Finding the right talent relies on the efficiency of your interview process. You need to ask the right questions to identify the best person for the job: someone who fits your culture has an always-learning mindset and brings value to the company.
Moreover, it’s important to conduct the interviews in a way that makes candidates feel comfortable instead of being quizzed or judged while uncovering as much as you can about them. Many candidates tend to give shallow answers or throw around buzzwords, so it can be challenging to extract insight at a deeper level.
Beyond looking for a strictly technical fit, you must identify a match in values and infer people’s learning potential. Because technical skills can be gained through training, but there’s nothing you can do about a culture misalignment.
I like to take several unorthodox approaches during interviews to best understand if someone is the right addition to my team.
6 Ways to Lead Fruitful Discussions With Your Candidates
Identify and double down on risky matters
Every candidate poses a certain risk factor that can mean they’re unfit for the role. For some, this risk is bigger than for others. But no matter how big or small, something always exists in their profile that makes you wonder, “Can this be an obstacle?”
Here’s an extreme example of that: I became a manager at the early age of twenty and had to hire people for my team. One candidate had thirty years more experience than me, his future boss. In that situation, it was best for me to ask point-blank whether they’d mind this age gap. Because while some people don’t think of age as an issue in the workplace, others have a serious problem reporting to someone younger.
The worst outcome of an interview is feeling uncertain if a candidate is a right choice after they’ve left because you didn’t ask the right questions. So don’t shy away from inquiring about these matters. Clear the waters at the very beginning – even if it feels uncomfortable – to avoid wasting both of your time.
Prompt candidates with open-ended topics
Instead of asking questions, come up with topics – or even better, let your candidates pick. I like to allow people to share experiences, insights, and opinions, instead of looking for one specific answer. I listen to paint a picture of who they are: their thought processes, unique abilities, and what they care about.
A simple yet powerful scenario is telling candidates that they have to present a topic in front of the team for 15 minutes. What will they choose to talk about?
Do you think you may be the right addition to Josef’s team?
Don’t keep him waiting!
Witnessing the ease with which a candidate picks a topic really illustrates if someone cares about their area, or is limited with just their job description. This shows a lot about the candidates’ characters. Are they curious? Are they hungry learners? Which topics are they reading about, investigating, or experiencing?
There’s also a comforting aspect for the interviewees when they choose their own discussion points.
Less is more when covering talking points
I found it’s always more revealing to cover fewer topics in detail when interviewing someone. You don’t get past a superficial discussion when you talk about many things in shorter periods. Candidates can get by throwing around buzzwords and generic ideas.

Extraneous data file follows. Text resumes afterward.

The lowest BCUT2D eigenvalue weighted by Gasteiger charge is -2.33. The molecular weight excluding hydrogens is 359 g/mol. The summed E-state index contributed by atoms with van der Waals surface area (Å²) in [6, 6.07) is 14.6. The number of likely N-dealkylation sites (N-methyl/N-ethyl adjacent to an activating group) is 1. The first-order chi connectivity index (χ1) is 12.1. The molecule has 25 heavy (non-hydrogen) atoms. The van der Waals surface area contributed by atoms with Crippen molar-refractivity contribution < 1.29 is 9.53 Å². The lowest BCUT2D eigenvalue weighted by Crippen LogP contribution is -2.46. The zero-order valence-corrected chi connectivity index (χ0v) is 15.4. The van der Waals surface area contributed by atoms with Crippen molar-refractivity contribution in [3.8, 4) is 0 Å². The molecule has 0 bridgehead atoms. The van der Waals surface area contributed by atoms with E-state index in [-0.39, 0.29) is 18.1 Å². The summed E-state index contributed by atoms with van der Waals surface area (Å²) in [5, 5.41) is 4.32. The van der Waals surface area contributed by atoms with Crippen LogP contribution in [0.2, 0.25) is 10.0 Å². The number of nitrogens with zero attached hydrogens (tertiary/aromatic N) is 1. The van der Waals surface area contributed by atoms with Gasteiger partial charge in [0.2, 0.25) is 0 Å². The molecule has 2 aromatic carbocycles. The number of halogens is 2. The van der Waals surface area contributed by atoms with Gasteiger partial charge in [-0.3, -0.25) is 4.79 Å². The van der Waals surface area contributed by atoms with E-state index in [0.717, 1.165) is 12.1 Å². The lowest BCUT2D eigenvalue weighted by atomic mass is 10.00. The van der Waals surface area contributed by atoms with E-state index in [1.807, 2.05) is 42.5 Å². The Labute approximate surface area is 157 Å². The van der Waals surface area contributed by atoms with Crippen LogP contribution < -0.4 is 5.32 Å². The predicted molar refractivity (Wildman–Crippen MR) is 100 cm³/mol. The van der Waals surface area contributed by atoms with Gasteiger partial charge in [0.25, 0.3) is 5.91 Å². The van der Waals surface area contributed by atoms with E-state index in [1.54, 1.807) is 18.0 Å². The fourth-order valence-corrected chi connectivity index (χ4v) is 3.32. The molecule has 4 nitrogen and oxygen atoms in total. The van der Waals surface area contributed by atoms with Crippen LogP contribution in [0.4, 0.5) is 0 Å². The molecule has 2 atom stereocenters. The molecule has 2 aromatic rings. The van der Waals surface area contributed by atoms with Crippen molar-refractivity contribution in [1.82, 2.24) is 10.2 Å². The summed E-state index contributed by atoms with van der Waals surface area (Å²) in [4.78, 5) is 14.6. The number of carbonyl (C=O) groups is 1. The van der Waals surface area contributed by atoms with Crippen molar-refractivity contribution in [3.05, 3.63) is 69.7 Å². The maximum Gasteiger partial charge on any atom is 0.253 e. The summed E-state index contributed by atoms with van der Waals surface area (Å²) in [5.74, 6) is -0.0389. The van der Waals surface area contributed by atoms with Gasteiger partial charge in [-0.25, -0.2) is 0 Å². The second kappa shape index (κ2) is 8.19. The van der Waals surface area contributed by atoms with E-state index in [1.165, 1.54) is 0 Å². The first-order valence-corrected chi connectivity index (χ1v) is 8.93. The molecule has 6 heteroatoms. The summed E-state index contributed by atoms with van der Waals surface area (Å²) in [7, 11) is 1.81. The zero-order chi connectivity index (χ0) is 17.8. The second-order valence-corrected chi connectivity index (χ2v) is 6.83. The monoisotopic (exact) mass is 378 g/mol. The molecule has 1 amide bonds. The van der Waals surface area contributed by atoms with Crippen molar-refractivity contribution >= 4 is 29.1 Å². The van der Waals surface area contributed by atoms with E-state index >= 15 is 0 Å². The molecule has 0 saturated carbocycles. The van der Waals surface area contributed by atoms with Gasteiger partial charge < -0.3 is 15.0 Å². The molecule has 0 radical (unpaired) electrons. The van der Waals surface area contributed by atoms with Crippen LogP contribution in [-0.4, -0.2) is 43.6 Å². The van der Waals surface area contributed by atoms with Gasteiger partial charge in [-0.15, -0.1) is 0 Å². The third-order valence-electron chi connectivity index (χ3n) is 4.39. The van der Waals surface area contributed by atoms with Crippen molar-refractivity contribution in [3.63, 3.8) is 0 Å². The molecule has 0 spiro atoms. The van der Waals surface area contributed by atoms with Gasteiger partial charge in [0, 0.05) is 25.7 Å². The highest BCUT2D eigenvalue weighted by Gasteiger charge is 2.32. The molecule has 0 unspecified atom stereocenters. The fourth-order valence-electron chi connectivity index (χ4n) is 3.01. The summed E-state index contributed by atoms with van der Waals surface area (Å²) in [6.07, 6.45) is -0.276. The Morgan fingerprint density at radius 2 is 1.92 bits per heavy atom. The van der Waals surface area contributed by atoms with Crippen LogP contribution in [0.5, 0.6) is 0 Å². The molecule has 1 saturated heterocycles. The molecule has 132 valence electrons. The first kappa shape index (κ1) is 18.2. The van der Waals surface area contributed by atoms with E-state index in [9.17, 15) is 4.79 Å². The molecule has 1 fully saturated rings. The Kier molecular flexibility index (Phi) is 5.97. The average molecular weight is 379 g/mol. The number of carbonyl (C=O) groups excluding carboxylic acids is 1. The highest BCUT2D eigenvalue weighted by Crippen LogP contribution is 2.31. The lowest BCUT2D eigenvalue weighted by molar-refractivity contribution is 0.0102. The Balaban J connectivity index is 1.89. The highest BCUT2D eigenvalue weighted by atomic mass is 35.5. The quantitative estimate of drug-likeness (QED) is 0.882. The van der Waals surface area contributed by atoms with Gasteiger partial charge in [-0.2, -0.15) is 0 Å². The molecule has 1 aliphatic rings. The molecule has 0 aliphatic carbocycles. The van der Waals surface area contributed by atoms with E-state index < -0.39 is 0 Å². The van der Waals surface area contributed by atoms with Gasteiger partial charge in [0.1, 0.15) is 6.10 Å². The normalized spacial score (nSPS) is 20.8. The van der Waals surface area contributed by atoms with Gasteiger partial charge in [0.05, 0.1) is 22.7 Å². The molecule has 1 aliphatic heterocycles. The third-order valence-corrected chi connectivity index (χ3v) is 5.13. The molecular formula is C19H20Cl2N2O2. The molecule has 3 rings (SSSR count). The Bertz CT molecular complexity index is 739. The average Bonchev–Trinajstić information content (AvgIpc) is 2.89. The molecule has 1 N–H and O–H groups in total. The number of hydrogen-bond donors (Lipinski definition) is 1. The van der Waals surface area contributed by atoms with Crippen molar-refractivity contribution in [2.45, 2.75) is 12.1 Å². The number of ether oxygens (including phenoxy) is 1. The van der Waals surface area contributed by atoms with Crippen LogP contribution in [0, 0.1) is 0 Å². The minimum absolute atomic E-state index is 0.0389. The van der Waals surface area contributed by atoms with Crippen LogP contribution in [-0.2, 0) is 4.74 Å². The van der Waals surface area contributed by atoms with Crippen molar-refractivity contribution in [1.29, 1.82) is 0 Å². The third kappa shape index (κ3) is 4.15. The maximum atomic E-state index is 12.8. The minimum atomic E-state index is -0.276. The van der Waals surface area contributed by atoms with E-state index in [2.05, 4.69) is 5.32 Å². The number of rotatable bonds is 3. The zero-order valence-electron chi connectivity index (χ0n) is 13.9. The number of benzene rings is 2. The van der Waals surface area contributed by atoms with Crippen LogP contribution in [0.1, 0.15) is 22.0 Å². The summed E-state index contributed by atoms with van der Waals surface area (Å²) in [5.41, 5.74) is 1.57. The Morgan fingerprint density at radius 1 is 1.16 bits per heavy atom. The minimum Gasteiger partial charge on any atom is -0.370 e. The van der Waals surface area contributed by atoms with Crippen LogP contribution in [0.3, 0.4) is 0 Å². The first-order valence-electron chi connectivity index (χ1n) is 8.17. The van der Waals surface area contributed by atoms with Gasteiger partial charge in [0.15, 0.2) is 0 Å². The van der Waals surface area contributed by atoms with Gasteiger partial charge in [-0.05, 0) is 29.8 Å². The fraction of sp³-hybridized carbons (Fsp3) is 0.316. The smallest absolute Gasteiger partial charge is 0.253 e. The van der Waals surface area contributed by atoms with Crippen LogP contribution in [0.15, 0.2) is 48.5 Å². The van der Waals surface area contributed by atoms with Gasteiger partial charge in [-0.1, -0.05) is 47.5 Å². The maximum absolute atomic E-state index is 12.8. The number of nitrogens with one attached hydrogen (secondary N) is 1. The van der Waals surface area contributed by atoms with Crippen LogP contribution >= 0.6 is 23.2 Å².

So focus on one or two topics and dig deeper by following up with probing questions. Ask for examples. Ask for strategies. This will enable you to understand if they have real experience on the matter or if they’re just repeating second-hand information.
Ask, how would they hire for this role?
When conducting an interview, you may ask candidates how they would assess someone interviewing for the same position. This will make them go into deeper detail on how they see this role, their profession, and the industry.
What requirements would they have for candidates? How would they assess these requirements? What exercises would they prepare?
Moreover, you will witness which aspects an individual cares about. Do they put an emphasis on hard or soft skills? What hard skills do they value? The aspects they bring up will give a good idea of their level of seniority.
Encourage candidates to come up with a question
I like to tell candidates to ask me a question. Sometimes, a simple question will reveal more than an answer. It shows where candidates are centered.
Will they ask about their compensation or the company’s revenue first? Or will they inquire about which technologies we use?
Ask for feedback
I aim for continuous improvement and make sure to tell this to the interviewees. I don’t shy away from asking for feedback: “How did you enjoy the interview process? What notes would you like to give?” Each interview is an opportunity to better your processes and get better at creating an open and comfortable environment for your interviewees.
Final Quick Tips for Interviewers
- During interviews, candidates should do most of the speaking. You want them to reveal who they are as individuals.
- Avoid questions with straightforward answers and opt for open-ended questions instead.
- Dig deeper into your questions to obtain more detailed answers– if necessary, specify the context in more detail or let the candidate specify it for you.
- Balance theory with real examples from their past.
This blog post was originally published on platohq.com on June 23, 2022.